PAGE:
Given the increasing cyber-bullying cases, the U.S. government has a hotline number# 1-800-273-TALK (8255) and a website to address cyberbullying issues StopBullying.gov. The website collates data from various government-run agencies and clarifies what falls under the purview of cyber-bullying and what can be done about it? The crisis counselor is just a call away who is equipped to deal with cyber-bullying
Making Friends Online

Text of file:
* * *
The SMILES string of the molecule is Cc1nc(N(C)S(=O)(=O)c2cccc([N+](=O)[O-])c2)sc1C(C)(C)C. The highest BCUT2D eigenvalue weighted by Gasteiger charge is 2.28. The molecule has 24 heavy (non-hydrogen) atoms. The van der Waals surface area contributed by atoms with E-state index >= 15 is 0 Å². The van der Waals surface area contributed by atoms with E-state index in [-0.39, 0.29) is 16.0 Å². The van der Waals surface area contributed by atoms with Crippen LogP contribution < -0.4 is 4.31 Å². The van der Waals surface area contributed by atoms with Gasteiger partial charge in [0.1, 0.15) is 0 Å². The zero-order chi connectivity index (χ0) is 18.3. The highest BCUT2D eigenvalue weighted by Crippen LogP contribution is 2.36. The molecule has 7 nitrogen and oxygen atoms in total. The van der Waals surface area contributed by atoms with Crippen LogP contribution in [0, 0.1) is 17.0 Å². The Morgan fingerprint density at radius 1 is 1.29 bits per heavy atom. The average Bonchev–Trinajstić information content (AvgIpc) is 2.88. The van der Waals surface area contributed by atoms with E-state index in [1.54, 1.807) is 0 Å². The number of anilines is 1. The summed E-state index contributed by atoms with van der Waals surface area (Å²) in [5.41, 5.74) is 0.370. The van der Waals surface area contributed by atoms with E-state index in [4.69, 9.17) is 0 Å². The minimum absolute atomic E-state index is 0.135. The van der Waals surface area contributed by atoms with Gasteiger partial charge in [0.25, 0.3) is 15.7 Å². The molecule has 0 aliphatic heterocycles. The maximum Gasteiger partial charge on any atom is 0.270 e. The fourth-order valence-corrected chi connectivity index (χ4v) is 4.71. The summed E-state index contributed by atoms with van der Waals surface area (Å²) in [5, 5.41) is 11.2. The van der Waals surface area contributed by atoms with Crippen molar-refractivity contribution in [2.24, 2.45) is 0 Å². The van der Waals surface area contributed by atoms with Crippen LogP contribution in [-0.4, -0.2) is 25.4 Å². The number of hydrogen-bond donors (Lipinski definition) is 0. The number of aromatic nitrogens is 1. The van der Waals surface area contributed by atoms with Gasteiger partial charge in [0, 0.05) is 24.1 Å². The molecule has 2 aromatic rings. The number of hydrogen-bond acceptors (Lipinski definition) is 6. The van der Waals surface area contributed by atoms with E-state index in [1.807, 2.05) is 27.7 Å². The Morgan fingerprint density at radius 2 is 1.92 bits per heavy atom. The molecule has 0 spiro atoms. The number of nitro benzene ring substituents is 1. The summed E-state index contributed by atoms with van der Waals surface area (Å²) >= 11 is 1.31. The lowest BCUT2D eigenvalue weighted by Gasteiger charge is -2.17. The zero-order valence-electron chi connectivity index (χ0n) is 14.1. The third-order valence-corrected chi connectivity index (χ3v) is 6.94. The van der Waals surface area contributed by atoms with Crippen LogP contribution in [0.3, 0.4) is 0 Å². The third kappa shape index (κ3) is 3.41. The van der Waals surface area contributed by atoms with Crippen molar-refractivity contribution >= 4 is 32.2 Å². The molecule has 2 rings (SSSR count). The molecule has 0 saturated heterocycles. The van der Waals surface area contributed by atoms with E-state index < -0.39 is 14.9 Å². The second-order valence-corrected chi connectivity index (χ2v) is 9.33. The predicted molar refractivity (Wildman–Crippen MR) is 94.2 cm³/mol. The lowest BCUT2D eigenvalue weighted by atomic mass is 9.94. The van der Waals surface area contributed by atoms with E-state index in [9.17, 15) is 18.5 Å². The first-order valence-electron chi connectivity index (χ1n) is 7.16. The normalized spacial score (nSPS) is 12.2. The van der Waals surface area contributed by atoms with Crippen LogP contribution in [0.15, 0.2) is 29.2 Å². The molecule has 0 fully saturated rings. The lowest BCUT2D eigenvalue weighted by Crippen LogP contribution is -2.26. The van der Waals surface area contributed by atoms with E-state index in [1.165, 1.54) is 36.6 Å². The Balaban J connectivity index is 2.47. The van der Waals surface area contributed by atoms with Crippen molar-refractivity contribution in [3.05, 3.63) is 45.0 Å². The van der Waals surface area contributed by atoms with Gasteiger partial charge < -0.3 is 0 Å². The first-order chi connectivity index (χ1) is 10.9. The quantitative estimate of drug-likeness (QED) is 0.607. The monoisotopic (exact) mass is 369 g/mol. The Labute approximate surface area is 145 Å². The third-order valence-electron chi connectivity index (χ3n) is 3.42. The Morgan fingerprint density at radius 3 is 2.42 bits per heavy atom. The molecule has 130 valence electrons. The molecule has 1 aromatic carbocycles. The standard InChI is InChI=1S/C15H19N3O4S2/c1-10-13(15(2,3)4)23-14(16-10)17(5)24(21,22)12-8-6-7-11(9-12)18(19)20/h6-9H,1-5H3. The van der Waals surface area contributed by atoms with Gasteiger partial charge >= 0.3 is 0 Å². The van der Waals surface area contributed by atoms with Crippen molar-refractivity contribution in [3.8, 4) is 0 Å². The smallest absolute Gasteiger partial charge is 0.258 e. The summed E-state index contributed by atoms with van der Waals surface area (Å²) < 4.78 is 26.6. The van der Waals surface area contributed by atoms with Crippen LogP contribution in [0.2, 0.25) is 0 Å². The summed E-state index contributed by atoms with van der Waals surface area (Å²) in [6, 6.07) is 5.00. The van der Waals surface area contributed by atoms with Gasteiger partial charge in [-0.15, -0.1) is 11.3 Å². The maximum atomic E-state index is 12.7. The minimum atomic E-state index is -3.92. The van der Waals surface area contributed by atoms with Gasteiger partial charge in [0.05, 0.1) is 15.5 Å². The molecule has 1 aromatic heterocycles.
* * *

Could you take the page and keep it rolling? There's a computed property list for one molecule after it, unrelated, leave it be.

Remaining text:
Teens play smart and choose the easy way out; they keep themselves busy binging online and gaming post-school hours until bedtime. After finishing home-assignments, they sneak away, checking out their phones, texting friends, chatting online, trolling, and scrolling through various sites throughout the day and at times all through the night. It appears as if a lot is missing in gathering real-time experiences and virtual interactions predominating their lives. In the words of Dr. Catherine Steiner-Adair, a renowned clinical psychologist: ” As a species, we are very highly attuned to reading social cues,” quoted from her book “The Big Disconnect.” Undoubtedly, kids miss out on crucial social skills- they need to interact in person, learn to read body language, expressions, express feelings, respond in real-time, etc. Online communications have created a type of non-verbal disability leading to invisibility.